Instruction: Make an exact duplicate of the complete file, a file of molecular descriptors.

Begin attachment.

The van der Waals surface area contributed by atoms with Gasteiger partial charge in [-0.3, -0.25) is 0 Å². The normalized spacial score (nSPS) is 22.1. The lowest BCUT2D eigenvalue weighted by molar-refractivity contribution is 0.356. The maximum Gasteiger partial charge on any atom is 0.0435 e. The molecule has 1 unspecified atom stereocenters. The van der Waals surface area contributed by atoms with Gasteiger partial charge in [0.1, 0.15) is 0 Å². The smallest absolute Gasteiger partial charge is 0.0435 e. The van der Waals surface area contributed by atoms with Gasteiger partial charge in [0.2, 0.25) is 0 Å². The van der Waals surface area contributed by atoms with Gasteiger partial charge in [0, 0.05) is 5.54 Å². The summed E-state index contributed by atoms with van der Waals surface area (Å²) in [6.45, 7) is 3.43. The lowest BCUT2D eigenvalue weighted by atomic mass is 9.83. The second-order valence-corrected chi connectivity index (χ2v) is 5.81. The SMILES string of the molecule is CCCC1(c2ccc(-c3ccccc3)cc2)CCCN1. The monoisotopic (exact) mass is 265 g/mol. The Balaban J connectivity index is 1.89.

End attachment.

The van der Waals surface area contributed by atoms with Gasteiger partial charge in [-0.3, -0.25) is 0 Å². The normalized spacial score (nSPS) is 22.1. The lowest BCUT2D eigenvalue weighted by molar-refractivity contribution is 0.356. The maximum Gasteiger partial charge on any atom is 0.0435 e. The molecule has 1 unspecified atom stereocenters. The van der Waals surface area contributed by atoms with Gasteiger partial charge in [0.1, 0.15) is 0 Å². The smallest absolute Gasteiger partial charge is 0.0435 e. The van der Waals surface area contributed by atoms with Gasteiger partial charge in [0.2, 0.25) is 0 Å². The van der Waals surface area contributed by atoms with Gasteiger partial charge in [0, 0.05) is 5.54 Å². The summed E-state index contributed by atoms with van der Waals surface area (Å²) in [6.45, 7) is 3.43. The lowest BCUT2D eigenvalue weighted by atomic mass is 9.83. The second-order valence-corrected chi connectivity index (χ2v) is 5.81. The SMILES string of the molecule is CCCC1(c2ccc(-c3ccccc3)cc2)CCCN1. The monoisotopic (exact) mass is 265 g/mol. The Balaban J connectivity index is 1.89.